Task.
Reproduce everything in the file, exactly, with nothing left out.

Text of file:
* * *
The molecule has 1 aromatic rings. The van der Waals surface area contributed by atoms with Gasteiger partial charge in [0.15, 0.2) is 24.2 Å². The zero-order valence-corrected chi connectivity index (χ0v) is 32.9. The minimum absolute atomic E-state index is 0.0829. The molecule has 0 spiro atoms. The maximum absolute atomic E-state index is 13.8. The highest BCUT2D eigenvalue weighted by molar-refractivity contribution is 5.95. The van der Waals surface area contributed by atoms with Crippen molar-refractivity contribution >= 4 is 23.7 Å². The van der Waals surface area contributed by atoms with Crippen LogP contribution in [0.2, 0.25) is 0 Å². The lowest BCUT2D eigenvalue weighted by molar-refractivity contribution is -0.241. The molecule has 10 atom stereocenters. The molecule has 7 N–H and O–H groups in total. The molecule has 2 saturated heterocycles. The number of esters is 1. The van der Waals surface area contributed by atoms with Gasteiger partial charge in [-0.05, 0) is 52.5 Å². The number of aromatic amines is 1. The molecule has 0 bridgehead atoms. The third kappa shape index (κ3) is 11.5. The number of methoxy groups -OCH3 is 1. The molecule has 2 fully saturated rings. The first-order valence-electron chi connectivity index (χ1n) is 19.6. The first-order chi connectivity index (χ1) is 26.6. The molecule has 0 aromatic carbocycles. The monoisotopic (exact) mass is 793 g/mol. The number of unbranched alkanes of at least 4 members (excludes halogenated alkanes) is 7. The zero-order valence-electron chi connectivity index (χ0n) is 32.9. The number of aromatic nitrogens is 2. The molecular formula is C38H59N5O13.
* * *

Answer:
The molecule has 1 aromatic rings. The van der Waals surface area contributed by atoms with Gasteiger partial charge in [0.15, 0.2) is 24.2 Å². The zero-order valence-corrected chi connectivity index (χ0v) is 32.9. The minimum absolute atomic E-state index is 0.0829. The molecule has 0 spiro atoms. The maximum absolute atomic E-state index is 13.8. The highest BCUT2D eigenvalue weighted by molar-refractivity contribution is 5.95. The van der Waals surface area contributed by atoms with Crippen molar-refractivity contribution >= 4 is 23.7 Å². The van der Waals surface area contributed by atoms with Crippen LogP contribution in [0.2, 0.25) is 0 Å². The lowest BCUT2D eigenvalue weighted by molar-refractivity contribution is -0.241. The molecule has 10 atom stereocenters. The molecule has 7 N–H and O–H groups in total. The molecule has 2 saturated heterocycles. The number of esters is 1. The van der Waals surface area contributed by atoms with Gasteiger partial charge in [-0.05, 0) is 52.5 Å². The number of aromatic amines is 1. The molecule has 0 bridgehead atoms. The third kappa shape index (κ3) is 11.5. The number of methoxy groups -OCH3 is 1. The molecule has 2 fully saturated rings. The first-order valence-electron chi connectivity index (χ1n) is 19.6. The first-order chi connectivity index (χ1) is 26.6. The molecule has 0 aromatic carbocycles. The monoisotopic (exact) mass is 793 g/mol. The number of unbranched alkanes of at least 4 members (excludes halogenated alkanes) is 7. The zero-order valence-electron chi connectivity index (χ0n) is 32.9. The number of aromatic nitrogens is 2. The molecular formula is C38H59N5O13.